Whether children have health insurance coverage has attracted much attention from policymakers and the public in recent years. Most children have health insurance from private sources, mainly through employment of a parent. Youth in low-income families often have coverage through the medicaid program, the State Children’s Health Insurance Program (SCHIP), or another related state-based health insurance program.
The medicaid program began in 1965 and was designed as a federal-state partnership to equalize access to health care for groups of low-income individuals (primarily children, pregnant women, and the elderly) as well as individuals with certain disabling conditions. Expansions of the medicaid program throughout the 1980s and 1990s targeted children in low-income families, allowing more children to qualify for the program.
More recently, as part of the Balanced Budget Act of 1997, Congress established the SCHIP, which increased states’ flexibility in providing coverage to low-income children. In addition, some states operate state-funded programs that provide coverage to children. Despite these programs, 12.1 percent of youth under the age of 19 were uninsured in 2001.1 However, children’s uninsured rates in 2001 were lower than the rates in 1997 (see Figure 1).
This paper investigates patterns of children’s health insurance coverage and explores the characteristics of uninsured children. It focuses on the demographic characteristics and family composition of uninsured children in 2001. Using the data from the Current Population Survey (CPS), it provides national estimates of the number and percentage of uninsured children by age, race and ethnicity, nativity, geographic location, and by family type and family income.
The Annual Social and Economic Supplement (ASEC) of the Current Population Survey (CPS) provides data for this report. The CPS is a nationally representative household survey of the civilian noninstitutionalized population. The ASEC is the primary source of information on income, education, work experience, and health insurance coverage. The health insurance data include person-level information on type and source of coverage. The estimates derived from the 2000, 2001, and 2002 CPS, which provide information for 1999, 2000, and 2001, respectively, are weighted using Census 2000 population controls. Estimates described in earlier health insurance reports have used weights based on the 1990 census. Additionally, the estimates in this report reflect the information from the expanded sample.2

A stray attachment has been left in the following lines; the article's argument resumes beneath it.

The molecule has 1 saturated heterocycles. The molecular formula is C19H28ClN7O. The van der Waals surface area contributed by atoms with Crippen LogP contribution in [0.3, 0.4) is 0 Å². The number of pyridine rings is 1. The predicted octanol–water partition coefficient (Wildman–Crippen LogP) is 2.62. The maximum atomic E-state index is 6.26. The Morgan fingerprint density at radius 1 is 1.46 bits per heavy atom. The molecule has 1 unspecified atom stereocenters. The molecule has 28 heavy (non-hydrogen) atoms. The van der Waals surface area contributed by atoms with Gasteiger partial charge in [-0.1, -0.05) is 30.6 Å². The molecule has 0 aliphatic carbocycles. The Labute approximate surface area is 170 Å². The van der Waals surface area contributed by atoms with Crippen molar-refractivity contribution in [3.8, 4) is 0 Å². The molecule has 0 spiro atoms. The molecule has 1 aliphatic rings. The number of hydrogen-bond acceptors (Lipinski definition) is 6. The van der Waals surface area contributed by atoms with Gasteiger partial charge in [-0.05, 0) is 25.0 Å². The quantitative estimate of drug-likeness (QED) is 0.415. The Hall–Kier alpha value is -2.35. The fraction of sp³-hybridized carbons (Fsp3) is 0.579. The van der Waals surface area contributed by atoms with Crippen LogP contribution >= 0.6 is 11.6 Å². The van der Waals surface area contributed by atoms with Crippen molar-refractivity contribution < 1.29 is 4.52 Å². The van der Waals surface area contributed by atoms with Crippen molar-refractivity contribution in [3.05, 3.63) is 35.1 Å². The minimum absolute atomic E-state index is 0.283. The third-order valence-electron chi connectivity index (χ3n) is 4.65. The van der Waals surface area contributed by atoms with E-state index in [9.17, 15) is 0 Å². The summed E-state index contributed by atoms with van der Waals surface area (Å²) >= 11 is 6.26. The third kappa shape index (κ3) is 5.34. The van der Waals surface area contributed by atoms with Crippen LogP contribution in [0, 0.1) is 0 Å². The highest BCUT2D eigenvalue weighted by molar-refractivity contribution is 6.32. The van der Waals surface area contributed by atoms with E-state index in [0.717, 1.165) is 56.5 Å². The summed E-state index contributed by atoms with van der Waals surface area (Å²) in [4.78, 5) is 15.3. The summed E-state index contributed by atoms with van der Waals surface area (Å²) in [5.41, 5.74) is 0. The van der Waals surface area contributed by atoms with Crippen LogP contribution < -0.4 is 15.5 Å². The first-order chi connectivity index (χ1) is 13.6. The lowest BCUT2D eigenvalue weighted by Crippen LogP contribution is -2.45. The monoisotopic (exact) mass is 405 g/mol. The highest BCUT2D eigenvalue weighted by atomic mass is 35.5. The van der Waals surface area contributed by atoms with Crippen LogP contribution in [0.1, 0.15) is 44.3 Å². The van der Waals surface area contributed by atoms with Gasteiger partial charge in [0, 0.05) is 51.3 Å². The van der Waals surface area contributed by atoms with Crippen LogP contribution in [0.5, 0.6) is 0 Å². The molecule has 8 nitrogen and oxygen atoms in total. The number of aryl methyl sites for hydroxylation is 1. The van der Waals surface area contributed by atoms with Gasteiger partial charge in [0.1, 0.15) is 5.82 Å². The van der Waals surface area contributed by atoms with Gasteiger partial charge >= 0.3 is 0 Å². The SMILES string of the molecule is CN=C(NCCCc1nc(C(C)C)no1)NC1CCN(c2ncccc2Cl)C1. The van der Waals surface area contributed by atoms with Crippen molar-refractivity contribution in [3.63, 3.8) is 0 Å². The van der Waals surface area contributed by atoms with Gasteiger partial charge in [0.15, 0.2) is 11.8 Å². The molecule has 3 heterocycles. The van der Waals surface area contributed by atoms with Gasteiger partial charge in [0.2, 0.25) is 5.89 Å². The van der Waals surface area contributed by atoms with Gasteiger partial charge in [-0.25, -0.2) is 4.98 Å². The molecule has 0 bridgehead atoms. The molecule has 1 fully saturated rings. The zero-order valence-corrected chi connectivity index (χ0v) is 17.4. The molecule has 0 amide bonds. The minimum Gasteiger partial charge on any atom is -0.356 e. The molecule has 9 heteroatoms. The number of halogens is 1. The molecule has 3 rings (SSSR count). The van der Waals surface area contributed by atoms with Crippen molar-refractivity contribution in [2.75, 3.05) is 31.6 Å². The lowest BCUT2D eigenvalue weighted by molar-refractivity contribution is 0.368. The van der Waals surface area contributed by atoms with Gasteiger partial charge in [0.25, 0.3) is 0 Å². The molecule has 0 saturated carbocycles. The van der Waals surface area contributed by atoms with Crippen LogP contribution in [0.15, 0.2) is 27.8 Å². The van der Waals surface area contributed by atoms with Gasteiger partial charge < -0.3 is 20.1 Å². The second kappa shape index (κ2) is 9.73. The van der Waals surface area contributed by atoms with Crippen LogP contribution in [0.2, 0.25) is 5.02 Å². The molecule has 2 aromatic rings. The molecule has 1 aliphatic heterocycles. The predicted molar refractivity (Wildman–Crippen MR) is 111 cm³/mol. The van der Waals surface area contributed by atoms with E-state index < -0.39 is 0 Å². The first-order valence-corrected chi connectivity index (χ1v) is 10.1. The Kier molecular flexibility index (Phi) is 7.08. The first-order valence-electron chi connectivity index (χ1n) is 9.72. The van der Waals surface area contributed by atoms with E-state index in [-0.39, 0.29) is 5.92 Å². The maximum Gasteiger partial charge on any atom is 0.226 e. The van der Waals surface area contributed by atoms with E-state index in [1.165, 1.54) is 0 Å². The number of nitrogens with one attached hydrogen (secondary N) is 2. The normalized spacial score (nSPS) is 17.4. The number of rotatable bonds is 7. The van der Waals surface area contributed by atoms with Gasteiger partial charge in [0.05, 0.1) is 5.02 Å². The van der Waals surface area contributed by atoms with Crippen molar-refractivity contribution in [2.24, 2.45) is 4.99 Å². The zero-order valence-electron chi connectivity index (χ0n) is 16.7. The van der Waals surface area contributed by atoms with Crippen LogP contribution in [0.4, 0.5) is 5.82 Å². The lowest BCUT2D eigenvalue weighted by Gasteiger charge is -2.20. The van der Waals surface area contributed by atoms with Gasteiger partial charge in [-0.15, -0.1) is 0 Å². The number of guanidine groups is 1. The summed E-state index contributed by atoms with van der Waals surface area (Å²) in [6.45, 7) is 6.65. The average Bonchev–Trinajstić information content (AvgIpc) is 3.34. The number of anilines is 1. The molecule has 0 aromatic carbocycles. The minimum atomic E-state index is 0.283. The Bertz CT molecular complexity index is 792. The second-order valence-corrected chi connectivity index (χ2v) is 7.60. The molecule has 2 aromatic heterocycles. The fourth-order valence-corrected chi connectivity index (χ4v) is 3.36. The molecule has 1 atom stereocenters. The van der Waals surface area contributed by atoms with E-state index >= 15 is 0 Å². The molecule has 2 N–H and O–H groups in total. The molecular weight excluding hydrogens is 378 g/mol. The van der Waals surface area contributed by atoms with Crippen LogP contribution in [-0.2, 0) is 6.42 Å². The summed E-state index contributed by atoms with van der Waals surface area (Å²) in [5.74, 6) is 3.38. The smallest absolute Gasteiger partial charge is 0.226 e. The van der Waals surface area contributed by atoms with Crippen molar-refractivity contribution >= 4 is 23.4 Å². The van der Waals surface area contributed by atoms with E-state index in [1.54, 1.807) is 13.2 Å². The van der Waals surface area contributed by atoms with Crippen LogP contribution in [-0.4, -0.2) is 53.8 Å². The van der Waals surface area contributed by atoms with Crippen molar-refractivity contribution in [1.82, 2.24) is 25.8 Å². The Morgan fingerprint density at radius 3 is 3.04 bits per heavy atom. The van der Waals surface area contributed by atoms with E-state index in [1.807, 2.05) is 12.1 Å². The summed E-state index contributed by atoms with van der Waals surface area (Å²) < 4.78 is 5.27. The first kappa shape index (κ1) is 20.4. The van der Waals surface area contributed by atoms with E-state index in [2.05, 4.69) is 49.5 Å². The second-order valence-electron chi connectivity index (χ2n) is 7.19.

1 Although the Census Bureau’s standard definition of children is people aged 17 or younger, the definition in this report is 18 or younger to match the SCHIP definition.
2 In an effort to improve the reliability of state estimates of children’s health insurance coverage, in 2001 the Census Bureau increased the CPS ASEC sample size to 78,000 households. All statements in this report have undergone statistical testing, and all comparisons are significant at the 90-percent confidence level. Further information on the source and accuracy of the estimates is available at www.bls.census.gov/cps/ads/2002/ssrcacc.htm.
Others in Series
Poverty in the United States: 2002
This illustrates how official poverty rates vary by characteristics, age, race, Hispanic origin, nativity, family composition, work experience, and geography.
Health Insurance Coverage in the United States: 2002
This report presents data on the health insurance coverage status of persons in the United States during the 2002 calendar year.
Custodial Mothers and Fathers and Their Child Suport: 2001
This report presents data on parents with children whose other parent is not living with the family.